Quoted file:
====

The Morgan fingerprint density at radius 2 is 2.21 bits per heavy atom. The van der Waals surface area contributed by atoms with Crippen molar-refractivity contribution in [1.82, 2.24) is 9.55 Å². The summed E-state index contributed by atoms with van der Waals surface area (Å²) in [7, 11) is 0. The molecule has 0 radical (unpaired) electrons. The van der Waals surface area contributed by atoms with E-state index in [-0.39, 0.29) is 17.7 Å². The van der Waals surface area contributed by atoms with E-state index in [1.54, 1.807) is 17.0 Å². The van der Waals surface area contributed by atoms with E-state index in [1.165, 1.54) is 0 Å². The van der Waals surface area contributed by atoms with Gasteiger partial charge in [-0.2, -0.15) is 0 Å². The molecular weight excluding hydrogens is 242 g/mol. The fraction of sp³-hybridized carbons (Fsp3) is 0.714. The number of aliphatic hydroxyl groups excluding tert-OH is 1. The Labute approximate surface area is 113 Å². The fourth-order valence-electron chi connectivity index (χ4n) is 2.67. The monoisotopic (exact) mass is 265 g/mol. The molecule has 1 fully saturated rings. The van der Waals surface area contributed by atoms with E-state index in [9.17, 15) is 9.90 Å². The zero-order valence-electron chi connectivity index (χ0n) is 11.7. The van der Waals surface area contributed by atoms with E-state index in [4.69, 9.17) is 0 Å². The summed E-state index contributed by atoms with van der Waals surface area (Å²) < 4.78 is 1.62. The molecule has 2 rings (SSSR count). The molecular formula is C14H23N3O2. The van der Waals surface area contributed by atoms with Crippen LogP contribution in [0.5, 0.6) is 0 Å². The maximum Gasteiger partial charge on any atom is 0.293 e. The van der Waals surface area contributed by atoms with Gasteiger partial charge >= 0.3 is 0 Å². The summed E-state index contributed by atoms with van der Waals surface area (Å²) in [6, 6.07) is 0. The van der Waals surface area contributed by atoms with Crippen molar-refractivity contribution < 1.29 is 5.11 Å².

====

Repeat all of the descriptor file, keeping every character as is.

The Morgan fingerprint density at radius 2 is 2.21 bits per heavy atom. The van der Waals surface area contributed by atoms with Crippen molar-refractivity contribution in [1.82, 2.24) is 9.55 Å². The summed E-state index contributed by atoms with van der Waals surface area (Å²) in [7, 11) is 0. The molecule has 0 radical (unpaired) electrons. The van der Waals surface area contributed by atoms with E-state index in [-0.39, 0.29) is 17.7 Å². The van der Waals surface area contributed by atoms with E-state index in [1.54, 1.807) is 17.0 Å². The van der Waals surface area contributed by atoms with E-state index in [1.165, 1.54) is 0 Å². The van der Waals surface area contributed by atoms with Gasteiger partial charge in [-0.2, -0.15) is 0 Å². The molecular weight excluding hydrogens is 242 g/mol. The fraction of sp³-hybridized carbons (Fsp3) is 0.714. The number of aliphatic hydroxyl groups excluding tert-OH is 1. The Labute approximate surface area is 113 Å². The fourth-order valence-electron chi connectivity index (χ4n) is 2.67. The monoisotopic (exact) mass is 265 g/mol. The molecule has 1 fully saturated rings. The van der Waals surface area contributed by atoms with E-state index in [9.17, 15) is 9.90 Å². The zero-order valence-electron chi connectivity index (χ0n) is 11.7. The van der Waals surface area contributed by atoms with E-state index in [4.69, 9.17) is 0 Å². The summed E-state index contributed by atoms with van der Waals surface area (Å²) < 4.78 is 1.62. The molecule has 2 rings (SSSR count). The molecular formula is C14H23N3O2. The van der Waals surface area contributed by atoms with Crippen LogP contribution in [0.5, 0.6) is 0 Å². The maximum Gasteiger partial charge on any atom is 0.293 e. The van der Waals surface area contributed by atoms with Gasteiger partial charge >= 0.3 is 0 Å². The summed E-state index contributed by atoms with van der Waals surface area (Å²) in [6, 6.07) is 0. The van der Waals surface area contributed by atoms with Crippen molar-refractivity contribution < 1.29 is 5.11 Å².